A freelance writer is clearly an example of a lunatic or weak-minded person, so we quickly grasp the sense of his danger. He also mentions in his diary that he has had problems with sleepwalking in the past—not good! He is obviously ripe for a reclothing exercise on the part of some suicide still residing in the Phantom Zone of his rooms. Blackwood inserts passing examples of our man's mind being preyed on even as he is writing out his diary entries in real-time, such as one where he is talking about his exasperation with the housemaid who cleans his rooms and misplaces his things: "Sometimes I feel inclined to throw the inkstand at her, just to bring an expression into her watery eyes and a squeak from those colorless lips. Dear me! What violent expressions I am making use of! How very foolish of me!" One obvious point in such stream of (double) consciousness foreshadowing is how much H.P. Lovecraft was influenced by Blackwood, whose best is better than anything Lovecraft touched for all his considerable influence himself. Even the misplaced things is done insidiously well here—it could be the help, it could be the addled freelancer, or it could be the ghost, which systematically works on him on different sensual levels: sounds and smells long before sight of anything, and at one point he feels the arm of another person in a dark room. "Like small doses of morphine often repeated," he writes, "she has finally a cumulative effect." But we know it's not the housemaid.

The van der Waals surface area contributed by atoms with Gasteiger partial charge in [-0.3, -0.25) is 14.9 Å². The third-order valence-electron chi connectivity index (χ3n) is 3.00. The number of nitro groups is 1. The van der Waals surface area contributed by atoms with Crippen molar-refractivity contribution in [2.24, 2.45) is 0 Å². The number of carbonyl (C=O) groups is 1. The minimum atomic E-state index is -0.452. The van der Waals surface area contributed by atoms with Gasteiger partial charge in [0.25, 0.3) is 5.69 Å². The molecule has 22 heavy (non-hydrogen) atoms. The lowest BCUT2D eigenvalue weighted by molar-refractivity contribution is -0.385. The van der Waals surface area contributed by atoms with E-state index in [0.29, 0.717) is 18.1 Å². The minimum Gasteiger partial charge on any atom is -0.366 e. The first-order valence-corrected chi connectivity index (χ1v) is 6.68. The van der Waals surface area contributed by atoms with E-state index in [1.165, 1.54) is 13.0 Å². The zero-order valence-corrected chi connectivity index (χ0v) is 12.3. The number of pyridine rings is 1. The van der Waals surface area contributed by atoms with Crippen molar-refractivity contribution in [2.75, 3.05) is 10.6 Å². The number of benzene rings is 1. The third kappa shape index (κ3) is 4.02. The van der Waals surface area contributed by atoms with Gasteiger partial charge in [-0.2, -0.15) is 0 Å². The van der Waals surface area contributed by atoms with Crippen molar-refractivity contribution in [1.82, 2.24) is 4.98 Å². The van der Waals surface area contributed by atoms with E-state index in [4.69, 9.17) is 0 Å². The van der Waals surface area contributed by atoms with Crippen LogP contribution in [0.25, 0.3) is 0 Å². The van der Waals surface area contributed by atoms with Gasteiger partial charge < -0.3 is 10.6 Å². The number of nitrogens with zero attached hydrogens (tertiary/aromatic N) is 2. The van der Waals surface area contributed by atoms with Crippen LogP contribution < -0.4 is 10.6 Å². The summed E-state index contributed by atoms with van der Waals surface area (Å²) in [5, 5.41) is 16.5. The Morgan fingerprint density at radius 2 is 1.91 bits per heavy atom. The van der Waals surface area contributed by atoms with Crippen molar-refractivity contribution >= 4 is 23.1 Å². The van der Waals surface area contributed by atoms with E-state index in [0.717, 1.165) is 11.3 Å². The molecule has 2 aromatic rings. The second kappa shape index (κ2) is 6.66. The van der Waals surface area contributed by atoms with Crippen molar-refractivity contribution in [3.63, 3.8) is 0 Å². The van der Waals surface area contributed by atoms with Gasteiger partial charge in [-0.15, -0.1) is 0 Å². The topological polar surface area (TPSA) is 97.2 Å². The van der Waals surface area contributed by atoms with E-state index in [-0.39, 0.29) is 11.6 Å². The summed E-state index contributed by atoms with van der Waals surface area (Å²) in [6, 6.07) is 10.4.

When the ghost is finally named, as "the Listener," it brings sharp focus to the strange events and perceptions swirling around our man and/or merely in his mind. He is plainly haunted now, by something that feels more and more predatory: "Last night I was again troubled by most oppressive dreams. Someone seemed to be moving in the night up and down my room, sometimes passing into the front room, and then returning to stand beside the bed and stare intently down upon me. I was being watched by this person all night long. I never actually awoke, though I was often very near it." The lines between annoyance and dread and danger are passed successively in order but almost imperceptibly. Blackwood always works well at his peak operatic moments. Part of his skill is the way he raises the temperature so high even as we barely notice. Suddenly things are dire and how did we get here? The final payoff and explanations are a bit pat and a lot antiquated and insensitive, but certainly grotesque so (on one level) why not? The least you can say about Blackwood is that he's a certifiable master of horror.

Monday, June 22, 2020

Linda Ronstadt: The Sound of My Voice (2019)